Being part of a Writing Group
Being part of a Writing Group

How To Write Lovecraftian Horror

How To Write Lovecraftian Horror 

By Claire Fitzpatrick 

Though the term “weird fiction” was originally coined by Irish gothic writer Sheridan Le Fanu (1814-1873), Howard Phillips (H.P.) Lovecraft (1890-1937) transformed the subgenre into something wholly original – cosmic horror. While many aspects of the weird tale are present in cosmic horror, cosmicism encompasses more than the weird tale does. So how do we write Lovecraftian fiction? And what key elements does a story need to be considered Lovecraftian? 

When it comes to writing Lovecraftian horror, Lovecraft himself outlined the necessary five key elements for cosmic horror: 

  1. Abasic, underlying horror or abnormality—condition, entity, etc.
  2. The general effects or bearings of the horror
  3. The mode of manifestation—object embodying the horror and phenomena observed
  4. The types of fear-reaction pertaining to the horror
  5. The specific effects of the horror in relation to the given set of conditions.

Furthermore, the most convincing Lovecraftian stories are often told from second or even third-hand sources, such as letters and accounts, and rely on atmosphere instead of action. The protagonists are often deeply flawed, helpless, and have no way of escaping the horror they have found themselves in. They either make mistakes, or their curiosity gets the better of them, and despite their preparedness and high intelligence, they are unable to resist the pull of the cosmic event central to the narrative. Regardless of the knowledge or abilities gained from this event, the protagonist has little hope of affecting the course of events or understanding anything. Any impact the protagonist does have is usually temporary in nature or has unforeseen and catastrophic impacts on those around them.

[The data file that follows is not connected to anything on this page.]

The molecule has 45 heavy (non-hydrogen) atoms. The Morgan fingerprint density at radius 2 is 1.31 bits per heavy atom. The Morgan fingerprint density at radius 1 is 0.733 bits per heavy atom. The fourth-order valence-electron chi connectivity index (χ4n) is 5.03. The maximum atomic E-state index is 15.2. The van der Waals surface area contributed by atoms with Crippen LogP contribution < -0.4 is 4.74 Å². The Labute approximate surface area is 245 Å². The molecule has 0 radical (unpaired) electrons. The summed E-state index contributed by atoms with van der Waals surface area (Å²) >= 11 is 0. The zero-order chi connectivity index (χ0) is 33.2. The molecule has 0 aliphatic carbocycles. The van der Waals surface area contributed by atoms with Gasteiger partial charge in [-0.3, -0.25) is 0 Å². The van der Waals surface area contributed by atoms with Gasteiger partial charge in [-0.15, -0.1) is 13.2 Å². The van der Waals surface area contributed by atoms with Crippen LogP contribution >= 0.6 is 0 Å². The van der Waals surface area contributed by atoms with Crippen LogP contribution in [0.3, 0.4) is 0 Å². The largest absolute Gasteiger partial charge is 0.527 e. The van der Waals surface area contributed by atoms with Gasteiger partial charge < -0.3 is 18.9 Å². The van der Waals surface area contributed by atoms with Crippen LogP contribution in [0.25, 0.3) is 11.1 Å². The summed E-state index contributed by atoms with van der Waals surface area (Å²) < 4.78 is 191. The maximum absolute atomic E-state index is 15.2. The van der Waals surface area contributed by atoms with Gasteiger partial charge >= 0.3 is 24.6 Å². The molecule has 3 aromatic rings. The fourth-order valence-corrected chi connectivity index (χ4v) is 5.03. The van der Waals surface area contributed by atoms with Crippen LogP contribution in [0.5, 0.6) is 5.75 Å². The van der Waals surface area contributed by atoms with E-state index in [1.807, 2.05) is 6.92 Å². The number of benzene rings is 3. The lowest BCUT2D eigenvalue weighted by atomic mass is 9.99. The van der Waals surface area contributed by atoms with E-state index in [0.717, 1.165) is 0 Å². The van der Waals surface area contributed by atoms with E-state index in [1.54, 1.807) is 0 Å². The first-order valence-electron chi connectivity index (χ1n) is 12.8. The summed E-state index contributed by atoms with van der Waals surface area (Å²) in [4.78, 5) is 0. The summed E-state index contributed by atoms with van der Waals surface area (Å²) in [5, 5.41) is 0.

Lovecraftian horror differs materially from traditional horror stories, such as Mary Shelley’s ‘Frankenstein’ or Bram Stoker’s ‘Dracula’, in that the focus is not necessarily on how terrifying the monster itself is, but on what the existence of this monster means. This is where, unlike in other gothic horror of the time, most of Lovecraft’s characters end up going mad. Much of Lovecraft’s horror draws upon what leading Lovecraftian scholar Donald Burleson terms ‘denied primacy’, an awareness that civilizations and intelligence preceded our own, a theme which can be traced back to the literary influence of Welsh author Arthur Machen (1863-1947). As such, a Lovecraftian story must explore the vastness of the universe, the relative fragility of humanity, and most importantly, cognitive dissonance, and our ability to cope with knowledge we were never supposed to learn. It must explore existential dread, dangerous knowledge, and fear of the unknown and unknowable. 

Where to from here? 

The most important thing to remember is Lovecraft’s stories don’t wrap up neatly. Indeed, they often leave loose threads or even expand into other works. To begin, start with the five key elements and focus on the questions, not the answers. Lovecraftian fiction is rooted in the fear of the unknown. Explore the unknown. Most importantly, read, interpret, and understand his work. How can you explore his creations in new settings with new characters? Lovecraft himself encouraged a shared fictional universe where other writers could expand upon his creations. What can you bring to the table? 

 

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